The block directory, a home for third-party blocks, is currently planned for inclusion in WordPress 5.5. It will primarily be for use by WordPress.org users.
The ability for WordPress.org users to control the automatic updating of plugins and themes is also slated for WordPress 5.5.
Finally, XML Sitemaps can be used by search engines to discover the content on a website with less fuss. A WordPress prototype, implemented as a plugin, has recently been developed. Presumably, it will eventually appear in the core WordPress product at some point.
Here are some notes if you have an interest in this subject:
The majority of the current development work in this area tends to relate to the use of the WordPress software, not to the website that you create / update. In addition, any new features are likely to be limited to use with the new block editor, not with the classic editor
However, there is a WordPress project which has been set up to look at accessibility on websites. Their Accessibility Handbook may provide some useful information
There is a theme review team which checks new themes for various things, including accessibility. If a theme passes the checks in this area then it is deemed “accessibility ready”. This relates to the theme itself, not necessarily to the website that you design with it
A visit to Martins restaurant became one of the highlights of our festival visits. It was situated in an unprepossessing street off Rose Lane (Rose Lane North) that you were only likely to find by accident if you did not know that it was there. I am not aware that it was widely advertised, relying mainly on recommendations by word of mouth. The Good Food Guide, as guides are prone to do I am afraid, provided a somewhat dry description of the place which in no way did it justice.
It attracted more than its fair share of celebrities; I read that Kofi Annan, replete with bodyguards, dropped in during the G8 summit. It was a relatively small and intimate place which was owned and run by Martin and Gay Irons, an extremely pleasant and unassuming couple. The emphasis was on the use of high quality ingredients; a scallop dish that we had there was among the top two or three scallop dishes that we have had anywhere. Overall, the food was of a high standard and the wine list perfectly satisfactory. Service was excellent, being attentive without being intrusive, as it is in too many restaurants today where the emphasis seems to be on getting you in and out of the door as quickly as possible.
The pièce de résistance was what we fondly remember as “Martin’s Cheese Show” – they specialised in unpasteurized Scottish and Irish cheeses. On earlier visits we had always been limited for time, rushing between shows, and consequently we never had time for a dessert. However, we eventually managed to organise ourselves so that we could spend a more leisurely couple of hours over the meal. The restaurant was fairly full on the evening in question, but we were first to get to the dessert stage having been the earliest couple to arrive. Being a cheese lover my choice was a foregone conclusion. Martin carefully threaded his way between the tables with the cheese trolley and the show, for that is what it was, commenced.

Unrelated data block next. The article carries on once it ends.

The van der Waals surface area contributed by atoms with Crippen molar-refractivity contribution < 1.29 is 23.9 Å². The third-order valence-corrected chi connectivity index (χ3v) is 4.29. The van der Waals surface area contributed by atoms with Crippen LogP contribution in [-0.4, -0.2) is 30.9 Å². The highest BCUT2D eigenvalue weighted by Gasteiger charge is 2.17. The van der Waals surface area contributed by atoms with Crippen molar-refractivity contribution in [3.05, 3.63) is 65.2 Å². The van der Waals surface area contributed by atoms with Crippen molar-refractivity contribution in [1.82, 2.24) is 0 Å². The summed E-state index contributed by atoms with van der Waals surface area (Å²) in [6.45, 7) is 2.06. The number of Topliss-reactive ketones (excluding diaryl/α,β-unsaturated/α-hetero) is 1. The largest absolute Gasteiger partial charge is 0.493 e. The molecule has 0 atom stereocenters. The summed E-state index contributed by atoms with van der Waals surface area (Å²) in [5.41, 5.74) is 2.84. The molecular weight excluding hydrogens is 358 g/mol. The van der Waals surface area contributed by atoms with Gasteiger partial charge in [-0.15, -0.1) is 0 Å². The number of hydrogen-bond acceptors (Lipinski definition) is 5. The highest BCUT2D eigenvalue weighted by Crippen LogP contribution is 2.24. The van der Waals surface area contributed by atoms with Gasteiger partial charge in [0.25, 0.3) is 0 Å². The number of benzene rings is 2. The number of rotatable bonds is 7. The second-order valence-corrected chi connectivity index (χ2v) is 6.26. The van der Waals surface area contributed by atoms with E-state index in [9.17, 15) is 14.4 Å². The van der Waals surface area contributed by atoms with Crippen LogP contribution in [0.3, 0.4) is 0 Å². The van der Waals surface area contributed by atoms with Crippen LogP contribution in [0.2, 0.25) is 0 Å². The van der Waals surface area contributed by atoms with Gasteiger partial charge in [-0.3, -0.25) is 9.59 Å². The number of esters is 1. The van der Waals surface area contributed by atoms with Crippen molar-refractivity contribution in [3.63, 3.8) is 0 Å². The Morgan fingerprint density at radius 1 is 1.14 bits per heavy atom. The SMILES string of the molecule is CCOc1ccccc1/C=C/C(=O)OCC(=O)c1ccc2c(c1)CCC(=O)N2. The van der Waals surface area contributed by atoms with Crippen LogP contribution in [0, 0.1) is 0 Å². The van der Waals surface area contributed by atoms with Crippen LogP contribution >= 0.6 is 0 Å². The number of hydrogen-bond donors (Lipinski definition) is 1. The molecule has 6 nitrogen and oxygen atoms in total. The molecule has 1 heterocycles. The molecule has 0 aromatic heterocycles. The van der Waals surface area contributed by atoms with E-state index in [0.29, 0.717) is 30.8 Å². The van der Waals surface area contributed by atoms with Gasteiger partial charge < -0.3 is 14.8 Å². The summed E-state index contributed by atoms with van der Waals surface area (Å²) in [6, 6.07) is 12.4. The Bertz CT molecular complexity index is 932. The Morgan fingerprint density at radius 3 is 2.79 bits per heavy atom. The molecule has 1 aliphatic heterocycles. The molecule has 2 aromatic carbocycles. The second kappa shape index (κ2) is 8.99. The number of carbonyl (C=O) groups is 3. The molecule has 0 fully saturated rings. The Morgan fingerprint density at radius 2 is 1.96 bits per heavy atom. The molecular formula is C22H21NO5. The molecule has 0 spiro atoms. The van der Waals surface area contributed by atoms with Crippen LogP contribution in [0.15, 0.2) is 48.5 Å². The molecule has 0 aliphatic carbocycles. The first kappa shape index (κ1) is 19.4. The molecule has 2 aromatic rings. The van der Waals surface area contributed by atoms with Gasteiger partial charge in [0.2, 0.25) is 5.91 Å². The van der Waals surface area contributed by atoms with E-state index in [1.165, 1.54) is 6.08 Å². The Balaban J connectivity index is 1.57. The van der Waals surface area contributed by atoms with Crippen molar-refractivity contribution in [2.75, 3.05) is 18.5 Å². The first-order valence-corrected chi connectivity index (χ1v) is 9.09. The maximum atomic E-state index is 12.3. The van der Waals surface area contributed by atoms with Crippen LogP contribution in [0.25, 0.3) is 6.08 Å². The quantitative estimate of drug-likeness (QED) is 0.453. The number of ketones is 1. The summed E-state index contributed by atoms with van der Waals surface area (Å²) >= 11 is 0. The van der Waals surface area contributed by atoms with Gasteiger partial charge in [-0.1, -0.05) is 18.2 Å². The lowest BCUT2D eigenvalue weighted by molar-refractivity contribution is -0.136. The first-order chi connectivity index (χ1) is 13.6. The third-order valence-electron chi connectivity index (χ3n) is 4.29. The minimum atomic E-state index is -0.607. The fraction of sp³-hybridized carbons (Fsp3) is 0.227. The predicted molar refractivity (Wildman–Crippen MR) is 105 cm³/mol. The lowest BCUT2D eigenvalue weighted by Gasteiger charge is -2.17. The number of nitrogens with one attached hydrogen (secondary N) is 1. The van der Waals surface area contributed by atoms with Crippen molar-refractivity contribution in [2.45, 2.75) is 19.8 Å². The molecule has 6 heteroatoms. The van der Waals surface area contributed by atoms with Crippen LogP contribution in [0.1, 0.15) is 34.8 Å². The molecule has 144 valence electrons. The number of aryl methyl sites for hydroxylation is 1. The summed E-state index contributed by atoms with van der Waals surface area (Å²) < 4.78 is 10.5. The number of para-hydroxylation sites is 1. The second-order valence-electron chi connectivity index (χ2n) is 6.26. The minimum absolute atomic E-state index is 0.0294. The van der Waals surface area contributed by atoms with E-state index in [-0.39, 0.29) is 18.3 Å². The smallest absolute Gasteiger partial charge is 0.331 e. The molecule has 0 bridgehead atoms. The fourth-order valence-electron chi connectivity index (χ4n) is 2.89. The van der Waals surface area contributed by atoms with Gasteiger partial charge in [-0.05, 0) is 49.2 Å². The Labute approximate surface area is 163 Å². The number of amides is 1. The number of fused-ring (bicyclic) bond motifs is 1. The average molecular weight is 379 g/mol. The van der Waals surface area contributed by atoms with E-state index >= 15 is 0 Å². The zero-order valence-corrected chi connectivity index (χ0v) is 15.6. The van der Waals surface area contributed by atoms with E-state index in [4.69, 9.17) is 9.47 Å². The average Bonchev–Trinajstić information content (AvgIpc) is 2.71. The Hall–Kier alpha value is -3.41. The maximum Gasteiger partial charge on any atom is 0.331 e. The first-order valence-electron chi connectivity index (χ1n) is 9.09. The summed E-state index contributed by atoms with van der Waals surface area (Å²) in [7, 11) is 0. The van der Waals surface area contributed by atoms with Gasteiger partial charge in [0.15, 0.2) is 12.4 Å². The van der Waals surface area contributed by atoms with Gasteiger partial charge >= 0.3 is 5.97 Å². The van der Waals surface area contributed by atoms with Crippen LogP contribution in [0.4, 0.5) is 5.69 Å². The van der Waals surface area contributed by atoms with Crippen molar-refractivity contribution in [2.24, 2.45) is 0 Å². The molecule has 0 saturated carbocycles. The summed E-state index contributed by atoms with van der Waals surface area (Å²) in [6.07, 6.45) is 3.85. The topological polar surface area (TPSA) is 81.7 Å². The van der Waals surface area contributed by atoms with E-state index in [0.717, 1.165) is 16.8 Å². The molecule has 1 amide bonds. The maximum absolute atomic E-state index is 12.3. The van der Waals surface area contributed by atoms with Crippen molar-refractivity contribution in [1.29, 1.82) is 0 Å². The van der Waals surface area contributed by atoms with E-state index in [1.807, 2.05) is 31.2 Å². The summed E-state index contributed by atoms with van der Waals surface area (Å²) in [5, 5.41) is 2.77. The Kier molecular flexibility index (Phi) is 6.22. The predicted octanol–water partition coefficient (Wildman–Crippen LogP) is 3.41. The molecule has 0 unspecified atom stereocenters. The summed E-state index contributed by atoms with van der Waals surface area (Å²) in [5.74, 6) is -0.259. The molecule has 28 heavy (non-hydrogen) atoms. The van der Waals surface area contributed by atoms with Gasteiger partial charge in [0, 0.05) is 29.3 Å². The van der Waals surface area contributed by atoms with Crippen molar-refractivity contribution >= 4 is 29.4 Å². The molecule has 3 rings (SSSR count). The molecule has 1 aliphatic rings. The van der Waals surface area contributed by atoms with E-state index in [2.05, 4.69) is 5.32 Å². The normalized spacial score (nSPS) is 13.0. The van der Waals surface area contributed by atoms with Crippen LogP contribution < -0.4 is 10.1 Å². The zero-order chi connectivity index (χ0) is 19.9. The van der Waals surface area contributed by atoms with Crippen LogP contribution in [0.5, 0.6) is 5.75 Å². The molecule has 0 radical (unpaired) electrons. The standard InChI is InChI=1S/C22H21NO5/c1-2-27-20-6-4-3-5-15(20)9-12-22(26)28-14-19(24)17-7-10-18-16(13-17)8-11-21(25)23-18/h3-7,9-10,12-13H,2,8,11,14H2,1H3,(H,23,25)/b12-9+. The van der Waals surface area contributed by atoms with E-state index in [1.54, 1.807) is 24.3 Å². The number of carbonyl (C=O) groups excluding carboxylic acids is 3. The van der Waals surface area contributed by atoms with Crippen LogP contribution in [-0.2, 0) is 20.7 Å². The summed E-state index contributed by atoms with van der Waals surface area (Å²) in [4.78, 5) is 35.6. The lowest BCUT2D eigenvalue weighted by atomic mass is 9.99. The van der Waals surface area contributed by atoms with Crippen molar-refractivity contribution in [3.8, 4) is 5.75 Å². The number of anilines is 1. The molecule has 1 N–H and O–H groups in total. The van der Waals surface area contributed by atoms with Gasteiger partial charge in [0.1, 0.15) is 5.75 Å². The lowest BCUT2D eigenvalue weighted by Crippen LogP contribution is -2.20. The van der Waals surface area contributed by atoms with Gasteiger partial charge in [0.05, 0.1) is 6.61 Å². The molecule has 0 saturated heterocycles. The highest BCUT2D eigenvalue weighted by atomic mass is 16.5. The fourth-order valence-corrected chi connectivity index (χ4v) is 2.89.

It took over 10 minutes, as he put on a captivating and frequently amusing performance on a subject that was very obviously a passion. He started with the Irish cheeses, introducing us to the likes of: Cooleeneye – made by Breda Maher in County Tipperary – he even produced a picture of Bridget the cow, one of the Kerry herd (although we did notice that Bridget seemed to change over the years!); and Ardrachan – made by Mary Burns in County Cork. Moving to Scotland, he introduced Lanark Blue, regaling us with the story of how the maker, Humphrey Errington, was unsuccessfully pursued by the “cheese police” – a tale of failed attempts to outlaw so called dangerous, i.e. unpasteurized, cheeses. Errington’s Revenge, Martin’s name for an evil-looking, life-threatening cheese, eventually brought the show to a conclusion.
I had noticed that, as the performance proceeded, other diners gradually started to listen in, until by the end the whole room seemed to be in rapt attention, all equally enthralled by the performance, so much so that every table appeared to have at least one person that plumped for the cheese, and of course they were each treated to a performance of Martin’s show. We sampled the show on subsequent visits and never tired of it. And yes – the cheeses were excellent. If you are a cheese lover then a visit to one of Mellis’s excellent cheese emporia is essential, as some of the above-mentioned cheeses can be found there.